HILLARY NEEDLES SA, SEW TO SPEAK
Byline: Dianne M. Pogoda
NEW YORK — The First Lady came to Seventh Avenue Wednesday to sew in the First Label.
Hillary Rodham Clinton stitched the first UNITE label into a garment, commemorating the merger of the ILGWU and ACTWU unions last year into the Union of Needletrades, Industrial and Textile Employees.
Seated in the sample room of Nicole Miller, at 525 Seventh Ave., in front of a bright red UNITE banner and two of the designer’s evening dresses, Clinton stitched the label into a black and white floral print silk organza jacket using a high-speed Juki sewing machine. She was flanked by two union employees of Nicole Miller and assisted by the UNITE shop steward, Suzy Freites, a sample maker at the apparel firm.
Clinton had a few practice runs with a similar unit in a back room before going public with the needle.
Within a few seconds, the label was sewn in and she finished with a flourish, snipping the loose threads with a scissor. Jay Mazur, president of UNITE, brandished the jacket and said it would go in the union’s archives.
Mazur noted that in 1933, when Eleanor Roosevelt was first lady, she sewed in the first union label.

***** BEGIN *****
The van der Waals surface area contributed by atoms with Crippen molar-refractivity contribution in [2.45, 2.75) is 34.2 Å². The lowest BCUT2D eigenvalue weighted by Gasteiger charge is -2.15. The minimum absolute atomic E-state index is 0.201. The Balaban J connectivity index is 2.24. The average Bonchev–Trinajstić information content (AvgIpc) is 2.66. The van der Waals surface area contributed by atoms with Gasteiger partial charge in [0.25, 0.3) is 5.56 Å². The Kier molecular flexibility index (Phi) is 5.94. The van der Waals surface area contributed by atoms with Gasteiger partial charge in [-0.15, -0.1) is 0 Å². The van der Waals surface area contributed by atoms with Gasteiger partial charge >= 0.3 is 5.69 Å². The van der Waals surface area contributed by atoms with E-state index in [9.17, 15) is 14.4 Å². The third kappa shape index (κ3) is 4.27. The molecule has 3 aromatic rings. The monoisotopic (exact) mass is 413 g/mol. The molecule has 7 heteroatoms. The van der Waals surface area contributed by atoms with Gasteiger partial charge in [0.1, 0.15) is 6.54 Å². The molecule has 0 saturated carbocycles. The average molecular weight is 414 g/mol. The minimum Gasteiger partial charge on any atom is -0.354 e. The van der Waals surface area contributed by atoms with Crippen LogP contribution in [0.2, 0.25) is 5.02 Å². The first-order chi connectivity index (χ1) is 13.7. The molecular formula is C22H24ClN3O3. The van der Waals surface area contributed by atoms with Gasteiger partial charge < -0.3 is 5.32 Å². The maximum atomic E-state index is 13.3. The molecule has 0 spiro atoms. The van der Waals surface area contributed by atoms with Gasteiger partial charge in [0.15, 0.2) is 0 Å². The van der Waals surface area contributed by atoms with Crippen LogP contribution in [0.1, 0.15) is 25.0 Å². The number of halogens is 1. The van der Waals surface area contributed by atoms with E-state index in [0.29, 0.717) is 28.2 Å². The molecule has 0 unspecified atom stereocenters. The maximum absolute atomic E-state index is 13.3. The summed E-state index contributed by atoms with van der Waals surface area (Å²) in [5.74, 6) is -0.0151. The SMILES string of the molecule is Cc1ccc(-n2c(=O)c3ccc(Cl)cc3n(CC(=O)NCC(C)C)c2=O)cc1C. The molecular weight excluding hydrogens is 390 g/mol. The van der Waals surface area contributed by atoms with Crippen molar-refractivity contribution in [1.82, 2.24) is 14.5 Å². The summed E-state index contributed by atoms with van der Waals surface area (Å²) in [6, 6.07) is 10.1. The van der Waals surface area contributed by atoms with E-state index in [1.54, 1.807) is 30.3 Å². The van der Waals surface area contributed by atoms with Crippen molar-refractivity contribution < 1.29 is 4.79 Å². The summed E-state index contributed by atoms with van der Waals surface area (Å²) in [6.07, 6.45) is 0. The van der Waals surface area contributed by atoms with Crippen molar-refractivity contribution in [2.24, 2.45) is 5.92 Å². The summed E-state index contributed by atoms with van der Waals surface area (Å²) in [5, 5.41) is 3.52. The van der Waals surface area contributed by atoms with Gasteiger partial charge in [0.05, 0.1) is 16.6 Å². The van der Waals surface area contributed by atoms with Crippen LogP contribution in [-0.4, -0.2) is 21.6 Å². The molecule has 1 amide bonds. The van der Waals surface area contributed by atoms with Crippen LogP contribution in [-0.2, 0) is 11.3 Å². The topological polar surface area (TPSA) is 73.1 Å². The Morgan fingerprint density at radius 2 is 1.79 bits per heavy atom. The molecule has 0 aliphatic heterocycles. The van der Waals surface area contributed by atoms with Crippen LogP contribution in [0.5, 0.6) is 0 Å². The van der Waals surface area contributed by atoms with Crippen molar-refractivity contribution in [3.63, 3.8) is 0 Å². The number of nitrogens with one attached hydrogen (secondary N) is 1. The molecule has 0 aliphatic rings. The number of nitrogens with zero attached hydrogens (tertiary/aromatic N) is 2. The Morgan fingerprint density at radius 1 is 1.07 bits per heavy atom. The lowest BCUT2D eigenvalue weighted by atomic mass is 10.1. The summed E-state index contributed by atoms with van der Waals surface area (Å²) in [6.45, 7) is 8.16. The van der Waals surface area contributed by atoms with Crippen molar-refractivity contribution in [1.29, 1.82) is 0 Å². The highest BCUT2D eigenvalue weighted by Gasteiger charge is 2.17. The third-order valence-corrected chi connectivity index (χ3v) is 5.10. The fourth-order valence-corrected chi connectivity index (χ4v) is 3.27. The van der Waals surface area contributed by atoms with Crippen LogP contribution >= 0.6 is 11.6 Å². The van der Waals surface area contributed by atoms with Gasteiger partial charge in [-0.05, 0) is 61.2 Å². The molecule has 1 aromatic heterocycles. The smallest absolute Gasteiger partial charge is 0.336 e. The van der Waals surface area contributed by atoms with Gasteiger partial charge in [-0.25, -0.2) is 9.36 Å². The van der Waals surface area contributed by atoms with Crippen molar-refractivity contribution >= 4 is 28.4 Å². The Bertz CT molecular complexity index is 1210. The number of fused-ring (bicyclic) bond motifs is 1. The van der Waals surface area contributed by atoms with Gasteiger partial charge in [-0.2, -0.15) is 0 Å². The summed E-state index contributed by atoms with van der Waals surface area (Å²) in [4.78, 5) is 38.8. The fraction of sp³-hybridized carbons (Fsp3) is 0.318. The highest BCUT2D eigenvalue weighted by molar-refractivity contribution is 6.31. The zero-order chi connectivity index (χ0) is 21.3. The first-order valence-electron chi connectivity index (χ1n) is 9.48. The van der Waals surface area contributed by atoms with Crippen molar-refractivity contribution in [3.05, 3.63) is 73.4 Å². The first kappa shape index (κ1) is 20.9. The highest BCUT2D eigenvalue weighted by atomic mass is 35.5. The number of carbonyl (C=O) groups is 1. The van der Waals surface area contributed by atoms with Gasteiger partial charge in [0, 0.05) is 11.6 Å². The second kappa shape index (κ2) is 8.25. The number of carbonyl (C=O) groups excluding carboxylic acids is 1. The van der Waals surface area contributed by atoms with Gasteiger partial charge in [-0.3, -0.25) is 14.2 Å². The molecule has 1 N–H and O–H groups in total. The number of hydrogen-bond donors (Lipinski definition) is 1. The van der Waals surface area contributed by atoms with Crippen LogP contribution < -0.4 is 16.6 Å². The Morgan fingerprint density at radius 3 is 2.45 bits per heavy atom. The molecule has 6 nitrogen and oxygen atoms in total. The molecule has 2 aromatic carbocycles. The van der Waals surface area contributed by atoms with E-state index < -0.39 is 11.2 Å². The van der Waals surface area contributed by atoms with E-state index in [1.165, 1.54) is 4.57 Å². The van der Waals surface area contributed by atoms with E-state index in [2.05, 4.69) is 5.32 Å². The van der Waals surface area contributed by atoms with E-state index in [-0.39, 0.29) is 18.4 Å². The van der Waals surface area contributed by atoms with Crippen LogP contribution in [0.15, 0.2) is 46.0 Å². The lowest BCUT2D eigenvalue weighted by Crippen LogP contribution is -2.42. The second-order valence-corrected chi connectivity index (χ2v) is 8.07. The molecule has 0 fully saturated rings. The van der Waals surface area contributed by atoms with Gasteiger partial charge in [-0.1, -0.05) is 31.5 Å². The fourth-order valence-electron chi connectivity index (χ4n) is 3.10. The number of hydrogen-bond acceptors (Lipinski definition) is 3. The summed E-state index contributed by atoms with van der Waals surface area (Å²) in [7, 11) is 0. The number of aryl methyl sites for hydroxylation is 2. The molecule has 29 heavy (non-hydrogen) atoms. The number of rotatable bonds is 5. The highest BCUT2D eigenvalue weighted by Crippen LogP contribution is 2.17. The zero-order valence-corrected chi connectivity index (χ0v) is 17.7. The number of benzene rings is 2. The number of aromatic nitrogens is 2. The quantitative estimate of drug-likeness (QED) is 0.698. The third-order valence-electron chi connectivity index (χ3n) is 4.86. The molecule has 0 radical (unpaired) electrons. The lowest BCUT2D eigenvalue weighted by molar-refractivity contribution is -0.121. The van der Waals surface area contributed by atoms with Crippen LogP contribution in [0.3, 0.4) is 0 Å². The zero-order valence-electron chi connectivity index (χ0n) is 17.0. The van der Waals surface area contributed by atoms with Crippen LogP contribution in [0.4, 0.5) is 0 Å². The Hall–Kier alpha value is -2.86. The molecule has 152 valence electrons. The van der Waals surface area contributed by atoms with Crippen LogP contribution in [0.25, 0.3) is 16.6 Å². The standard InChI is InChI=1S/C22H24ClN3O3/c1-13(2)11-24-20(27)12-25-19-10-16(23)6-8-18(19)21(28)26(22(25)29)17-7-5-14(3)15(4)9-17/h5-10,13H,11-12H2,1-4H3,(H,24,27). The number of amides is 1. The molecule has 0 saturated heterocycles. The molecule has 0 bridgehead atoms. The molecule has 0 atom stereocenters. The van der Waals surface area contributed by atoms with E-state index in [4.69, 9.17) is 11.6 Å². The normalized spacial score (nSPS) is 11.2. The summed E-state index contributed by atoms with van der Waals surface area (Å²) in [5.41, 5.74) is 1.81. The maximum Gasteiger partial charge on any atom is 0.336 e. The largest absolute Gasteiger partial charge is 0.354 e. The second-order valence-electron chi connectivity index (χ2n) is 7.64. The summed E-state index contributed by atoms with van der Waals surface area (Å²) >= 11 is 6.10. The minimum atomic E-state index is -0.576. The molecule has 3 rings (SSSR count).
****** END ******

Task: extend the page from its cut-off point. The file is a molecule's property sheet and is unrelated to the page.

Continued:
Responding to reporters’ questions, Clinton said, “American fashion is one of the leading economic industries in our country, and we’re very proud of that. It’s not only relevant, it’s very important, and it needs to be supported. I’m very pleased about this new union and the relationship that it will have with the manufacturers.”
Clinton also took the opportunity to plug the administration’s pro-NAFTA stance. Asked to defend the President’s position in light of organized labor’s anti-NAFTA posture, she said, “I think everyone is in favor of free and fair trade. I think that NAFTA is proving its worth, and the American worker — these women you see here — are as good as any workers in the world, and if allowed to compete fairly, they will outdistance any competition, and that’s what free and open and fair trade like NAFTA is all about.”
Prior to Clinton’s appearance, Mazur didn’t sound particularly isolationist.
“We think we should have trade laws where we trade with the rest of the world on a fairer basis, where we share our markets more fairly and on an equal playing field,” he said. “We should be dealing with the enforcement of labor laws, minimum wage, OSHA and all the standards that protect workers’ earnings and security.”
As she was leaving the sample room, Clinton, wearing a navy suit with a black velvet mandarin collar, buttons and trim, was asked whose suit it was.
“It is a union-made suit,” she said. Asked who made it, she paused and replied, “I think it’s a Gillian.”
Gillian went out of business just over a year ago.